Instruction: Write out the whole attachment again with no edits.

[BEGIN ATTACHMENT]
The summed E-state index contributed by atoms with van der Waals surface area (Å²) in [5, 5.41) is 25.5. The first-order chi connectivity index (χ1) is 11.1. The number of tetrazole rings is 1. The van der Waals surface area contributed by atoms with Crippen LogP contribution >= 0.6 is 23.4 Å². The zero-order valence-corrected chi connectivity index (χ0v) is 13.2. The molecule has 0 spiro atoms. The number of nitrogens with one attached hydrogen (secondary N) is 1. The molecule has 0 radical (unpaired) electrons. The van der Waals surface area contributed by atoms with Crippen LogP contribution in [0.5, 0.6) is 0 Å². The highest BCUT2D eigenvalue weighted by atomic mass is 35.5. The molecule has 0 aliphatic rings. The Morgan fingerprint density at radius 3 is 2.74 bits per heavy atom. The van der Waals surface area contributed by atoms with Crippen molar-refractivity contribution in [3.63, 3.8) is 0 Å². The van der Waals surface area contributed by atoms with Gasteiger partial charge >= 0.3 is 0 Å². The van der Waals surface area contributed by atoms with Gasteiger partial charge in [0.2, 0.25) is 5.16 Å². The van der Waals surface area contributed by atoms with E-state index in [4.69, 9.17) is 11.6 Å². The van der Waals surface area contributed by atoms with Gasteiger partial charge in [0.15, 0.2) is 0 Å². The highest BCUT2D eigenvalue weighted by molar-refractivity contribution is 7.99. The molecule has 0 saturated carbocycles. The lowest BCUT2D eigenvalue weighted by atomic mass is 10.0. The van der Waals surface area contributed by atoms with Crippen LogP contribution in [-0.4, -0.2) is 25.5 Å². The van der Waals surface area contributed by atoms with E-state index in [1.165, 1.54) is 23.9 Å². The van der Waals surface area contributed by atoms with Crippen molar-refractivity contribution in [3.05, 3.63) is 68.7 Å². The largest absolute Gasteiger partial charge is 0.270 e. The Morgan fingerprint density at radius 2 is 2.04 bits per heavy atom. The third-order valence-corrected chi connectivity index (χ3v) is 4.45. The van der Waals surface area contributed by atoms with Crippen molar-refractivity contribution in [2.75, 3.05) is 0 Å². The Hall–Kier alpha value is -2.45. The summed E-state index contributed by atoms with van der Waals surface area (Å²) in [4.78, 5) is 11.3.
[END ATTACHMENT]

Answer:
The summed E-state index contributed by atoms with van der Waals surface area (Å²) in [5, 5.41) is 25.5. The first-order chi connectivity index (χ1) is 11.1. The number of tetrazole rings is 1. The van der Waals surface area contributed by atoms with Crippen LogP contribution >= 0.6 is 23.4 Å². The zero-order valence-corrected chi connectivity index (χ0v) is 13.2. The molecule has 0 spiro atoms. The number of nitrogens with one attached hydrogen (secondary N) is 1. The molecule has 0 radical (unpaired) electrons. The van der Waals surface area contributed by atoms with Crippen LogP contribution in [0.5, 0.6) is 0 Å². The highest BCUT2D eigenvalue weighted by atomic mass is 35.5. The molecule has 0 aliphatic rings. The Morgan fingerprint density at radius 3 is 2.74 bits per heavy atom. The van der Waals surface area contributed by atoms with Crippen molar-refractivity contribution in [3.63, 3.8) is 0 Å². The van der Waals surface area contributed by atoms with Gasteiger partial charge >= 0.3 is 0 Å². The van der Waals surface area contributed by atoms with Gasteiger partial charge in [0.2, 0.25) is 5.16 Å². The van der Waals surface area contributed by atoms with E-state index in [4.69, 9.17) is 11.6 Å². The van der Waals surface area contributed by atoms with Gasteiger partial charge in [0.15, 0.2) is 0 Å². The highest BCUT2D eigenvalue weighted by molar-refractivity contribution is 7.99. The molecule has 0 saturated carbocycles. The lowest BCUT2D eigenvalue weighted by atomic mass is 10.0. The van der Waals surface area contributed by atoms with Crippen LogP contribution in [-0.4, -0.2) is 25.5 Å². The van der Waals surface area contributed by atoms with E-state index in [1.165, 1.54) is 23.9 Å². The van der Waals surface area contributed by atoms with Crippen molar-refractivity contribution in [3.05, 3.63) is 68.7 Å². The largest absolute Gasteiger partial charge is 0.270 e. The Morgan fingerprint density at radius 2 is 2.04 bits per heavy atom. The third-order valence-corrected chi connectivity index (χ3v) is 4.45. The van der Waals surface area contributed by atoms with Crippen molar-refractivity contribution in [2.75, 3.05) is 0 Å². The Hall–Kier alpha value is -2.45. The summed E-state index contributed by atoms with van der Waals surface area (Å²) in [4.78, 5) is 11.3.